Bass hop to hit buzzing frogs
By John N. Felsher
All year long, some bass stay shallow where thick weeds give them protection from predators and cover to hunt.
Even in hot weather, some lunker bass burrow into the thickest cover they can find. In clear lakes, grass may grow extremely thick, even in deep water. Anglers can probe the edges, but cannot reach where big lunkers lurk. In many lakes, grass becomes so matted that anglers cannot reach hidden bass unless they throw something weedless.
Few lures can reach bass hunkered down in grass like floating or slow-sinking buzzing frogs. These soft plastic temptations buzz across the tops of matted grass, lily pads or other canopy cover almost without snagging. They combine the heart-throbbing excitement of topwater baits with the fish-finding abilities of buzzbaits and the weedless advantages of Texas-rigged soft plastics.
“In places where people can’t even get a Texas-rigged worm to go through the grass, a Stanley Ribbit easily hops across the top,” said Lonnie Stanley, a five-time Bassmaster Classic veteran and legendary lure designer from Huntington, Texas. “I’ve caught big bass on it in very shallow water covered in grass so matted that no other bait could work in that spot. People can work the grassy edges with other baits, but a Ribbit goes right to where the big ones hide, in the thickest cover.”
Rich in protein, frogs comprise a significant forage base in many lakes and rivers. Often rigged weightless, these soft, lifelike lures look natural as they skitter across impenetrable salads. Bass see these baits silhouetted against the sky and slobber to attack them.
“Frogs are one of the primary forage species for bass,” Stanley said. “If a bass could order its food off a menu, it would probably pick crawfish first, frogs second and shad or bream third. Frogs give bass plenty of protein.”
Rigged with a 3/0 to 5/0 wide gap hook inserted into the body, a Stanley Ribbit buzzing frog looks, feels and sounds like a live frog jumping across the water surface or over virtually any cover. It creates realistic kicking action with its uniquely designed feet when buzzed over grass tops with a steady retrieve. The kicking legs and feet nearly duplicate the sound of buzzbaits, but soft plastic frogs can run effectively in matted grass where anglers would never dream of throwing buzzbaits or spinnerbaits.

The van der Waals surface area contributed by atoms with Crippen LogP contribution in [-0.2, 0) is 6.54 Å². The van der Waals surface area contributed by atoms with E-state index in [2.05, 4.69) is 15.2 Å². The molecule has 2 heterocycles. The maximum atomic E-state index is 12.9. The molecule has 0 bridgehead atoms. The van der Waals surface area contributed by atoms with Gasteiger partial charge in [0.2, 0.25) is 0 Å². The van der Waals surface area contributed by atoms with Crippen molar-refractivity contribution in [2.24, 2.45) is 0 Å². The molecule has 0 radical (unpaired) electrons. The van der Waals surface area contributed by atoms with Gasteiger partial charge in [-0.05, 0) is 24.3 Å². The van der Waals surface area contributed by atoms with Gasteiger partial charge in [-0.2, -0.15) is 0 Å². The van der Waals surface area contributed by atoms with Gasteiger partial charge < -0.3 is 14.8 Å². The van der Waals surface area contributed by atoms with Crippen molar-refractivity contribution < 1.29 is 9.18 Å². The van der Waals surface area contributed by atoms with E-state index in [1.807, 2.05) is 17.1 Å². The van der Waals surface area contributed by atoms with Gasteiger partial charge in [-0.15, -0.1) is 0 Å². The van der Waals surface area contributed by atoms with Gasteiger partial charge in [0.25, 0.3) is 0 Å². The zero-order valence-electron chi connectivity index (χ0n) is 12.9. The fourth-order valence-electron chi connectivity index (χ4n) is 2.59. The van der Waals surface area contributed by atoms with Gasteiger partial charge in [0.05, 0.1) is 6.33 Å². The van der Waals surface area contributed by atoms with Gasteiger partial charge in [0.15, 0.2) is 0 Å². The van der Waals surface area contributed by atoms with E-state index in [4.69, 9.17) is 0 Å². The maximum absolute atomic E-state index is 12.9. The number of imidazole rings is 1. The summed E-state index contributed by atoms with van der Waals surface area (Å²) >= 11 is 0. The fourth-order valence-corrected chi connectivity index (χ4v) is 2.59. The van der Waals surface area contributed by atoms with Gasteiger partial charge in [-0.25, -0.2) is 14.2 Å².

For a buzzing steady retrieve, toss a frog across thickly matted cover, such as hydrilla, water hyacinths or lilies. Hold the rod tip high and crank the reel slowly to make the bait buzz across the surface with the legs providing sound and action.
“A Gulp! Frog has enough size and bulk to cast without a weight, but it skitters across the grass,” said Ken Cook, a former Bassmaster Classic champion from Meers, Okla. “I use heavy braided line on a heavy rod for throwing frogs. In open water, it makes a bubble trail like a buzzbait. That gives tremendous action when fishing light hydrilla or milfoil. Bass explode up through the grass to attack it.”
Anglers can also use the “hop and pop” method. With this method, work a buzzing frog almost like a conventional topwater bait. Let it sit on the surface for a few moments and then pop it vigorously. Let it sit again until the concentric rings clear and then pop it again. The commotion simulates a live frog splashing across the surface. This method works effectively in places where lily pads grow thick or matted grass can support the weight of a frog.
In patchy cover, try the stop, sink and go approach. Cast to a likely spot and let it remain briefly motionless. Depending upon hook size and cover thickness, it might sink slowly. Pull it a couple feet and let it rest again. Let it twitch and sink into pockets a foot or two before “crawling” it over new pads or grass. On pads, let it sit briefly. Then, ease it off the edge to sink into another pocket.
Pull a frog up to a hole in the grass and pause to let it sink,” Cook explained. “Gulp! is not made of plastic. It’s biodegradable. When fish get a taste of it, they swallow it. It also sinks faster.”
Since these soft plastic baits feel like natural frogs, fish may hold onto them longer than they might hold conventional hard topwater baits or spinnerbaits. Therefore, give lunkers a bit more time. When a lunker hits, drop the rod and wait a couple moments until the fish tugs on the line before setting the hook hard.Although most anglers use buzzing frogs without weights, some anglers attach small weights and fish them almost like wacky worms, letting them sink next to grassy edges, stumps or dock pilings. Others use them like traditional Texas-rigged plastics or attached to Carolina rigs.